HOUSTON -- Some former insiders of an obscure state agency are now charging that bad doctors are getting away with fraud in the millions of dollars.
The Texas Division of Workers' Compensation, by law, is supposed to make sure doctors provide good care at a fair cost to injured workers -- care that employers pay for through workers’ comp insurance.
But if those doctors chose to try to bilk the system, the agency has investigators who are supposed to catch it.
Now, those former insiders are telling the 11 News I-Team that was not happening.
"If you're a dishonest doctor, workers' comp is a gold mine for you. It's a gold mine because there is very little oversight and all's you got to do is, you can over-treat people," said Dr. Ken Ford, a retired orthopedic surgeon who practiced for over two decades in Houston.
Six years ago, he agreed to lend his expertise to the state of Texas. An obscure office called the Medical Advisor to the Commissioner of the Division of Workers’ Compensation hired him to help find those doctors cheating the worker's comp system.
"Oh we found a lot of evidence," said Ford as he sifted through files of doctors who’d been flagged for doing huge numbers of workers’ comp patients, or on whom the division had received complaints.
"There were, I'd say, in the hundreds (of doctors.)"
But a funny thing happened when Ford and the staff at the Texas Workers Comp office in Austin started preparing cases against the supposedly bad doctors.
"We were closing in on them, we'd done the reviews, we were about to kick them out," he said. Then, Ford said, "The Commissioner came along and tossed all those reviews out."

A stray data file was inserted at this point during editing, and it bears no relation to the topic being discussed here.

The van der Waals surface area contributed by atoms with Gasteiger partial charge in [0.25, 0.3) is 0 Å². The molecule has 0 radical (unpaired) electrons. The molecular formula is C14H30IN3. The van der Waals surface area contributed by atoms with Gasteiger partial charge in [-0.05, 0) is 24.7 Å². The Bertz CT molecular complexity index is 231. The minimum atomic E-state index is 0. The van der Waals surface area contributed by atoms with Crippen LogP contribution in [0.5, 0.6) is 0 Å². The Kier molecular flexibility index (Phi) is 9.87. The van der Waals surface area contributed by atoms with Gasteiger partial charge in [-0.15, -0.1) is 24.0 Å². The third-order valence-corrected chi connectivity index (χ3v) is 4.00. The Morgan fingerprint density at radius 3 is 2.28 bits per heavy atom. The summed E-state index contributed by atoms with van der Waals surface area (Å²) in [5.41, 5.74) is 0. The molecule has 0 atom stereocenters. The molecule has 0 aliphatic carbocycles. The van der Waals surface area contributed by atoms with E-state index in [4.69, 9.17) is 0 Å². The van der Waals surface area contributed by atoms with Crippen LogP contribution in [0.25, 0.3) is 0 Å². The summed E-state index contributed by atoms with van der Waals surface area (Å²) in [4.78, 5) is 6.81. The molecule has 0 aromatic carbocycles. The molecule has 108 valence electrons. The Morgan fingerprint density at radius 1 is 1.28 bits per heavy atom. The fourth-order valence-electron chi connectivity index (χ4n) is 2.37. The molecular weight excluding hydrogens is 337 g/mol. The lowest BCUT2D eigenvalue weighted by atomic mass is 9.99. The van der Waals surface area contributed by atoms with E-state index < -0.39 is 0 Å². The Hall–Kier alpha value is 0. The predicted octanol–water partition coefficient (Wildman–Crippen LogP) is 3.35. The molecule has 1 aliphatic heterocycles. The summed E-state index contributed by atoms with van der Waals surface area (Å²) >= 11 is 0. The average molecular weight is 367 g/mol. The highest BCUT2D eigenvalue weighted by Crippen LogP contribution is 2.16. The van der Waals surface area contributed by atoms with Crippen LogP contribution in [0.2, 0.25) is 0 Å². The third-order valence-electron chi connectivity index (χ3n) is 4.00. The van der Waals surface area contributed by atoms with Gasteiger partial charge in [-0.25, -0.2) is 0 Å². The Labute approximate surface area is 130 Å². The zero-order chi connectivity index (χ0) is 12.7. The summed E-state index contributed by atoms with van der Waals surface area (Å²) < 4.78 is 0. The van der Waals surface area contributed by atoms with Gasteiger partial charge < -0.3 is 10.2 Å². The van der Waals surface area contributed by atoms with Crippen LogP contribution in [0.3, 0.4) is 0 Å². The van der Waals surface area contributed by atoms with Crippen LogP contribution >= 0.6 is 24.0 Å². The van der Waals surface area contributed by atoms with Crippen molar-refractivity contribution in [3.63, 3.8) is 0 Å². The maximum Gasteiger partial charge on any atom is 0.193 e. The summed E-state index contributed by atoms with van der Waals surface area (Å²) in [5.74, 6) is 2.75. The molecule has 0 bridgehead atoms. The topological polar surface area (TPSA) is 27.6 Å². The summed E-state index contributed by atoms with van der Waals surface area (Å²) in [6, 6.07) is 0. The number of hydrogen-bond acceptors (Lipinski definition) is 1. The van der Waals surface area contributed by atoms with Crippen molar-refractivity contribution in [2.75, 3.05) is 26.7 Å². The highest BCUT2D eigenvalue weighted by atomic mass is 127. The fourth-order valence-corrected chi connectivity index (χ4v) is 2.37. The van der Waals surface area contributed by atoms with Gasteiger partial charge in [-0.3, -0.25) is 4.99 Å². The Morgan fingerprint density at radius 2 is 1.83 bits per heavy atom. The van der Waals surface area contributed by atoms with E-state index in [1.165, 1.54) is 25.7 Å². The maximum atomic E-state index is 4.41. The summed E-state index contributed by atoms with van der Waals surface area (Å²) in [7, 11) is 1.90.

The Commissioner of the Texas Division of Workers' Compensation is Rod Bordelon. Bordelon said Ford had not followed the proper procedure for picking doctors to review. Baffled by that, Ford and two other doctors who'd been doing the reviews sent Bordelon a memo that said the agency had a legal and ethical obligation to pursue cases against bad doctors, and to not do so meant "patients are being harmed." (Click here to see memo on page 46 of this state audit.)
"He ignored the memo," said Dr. Ford. "After that happened I decided to quit, it was not right."
But Ford wasn't the only one to leave the agency in disgust. Cathleen Lockhart is a former nurse and now an attorney, practicing law in San Antonio. In 2009, the workers comp office hired her to bring cases against bad doctors. She ended up working with Ford. Lockhart said that upon her arrival, she found that the agency had virtually stopped doing reviews of suspicious doctors.
"Before I got there, they didn't do anything with them. They were in boxes and nobody was looking at them," said Lockhart.
A Texas State Audit released this past November found cases of bad doctors languishing for months, one it found had been sitting for three years with no action taken.
Lockhart said she began preparing cases against several doctors, actually getting one to agree to get out of the workers' comp system entirely.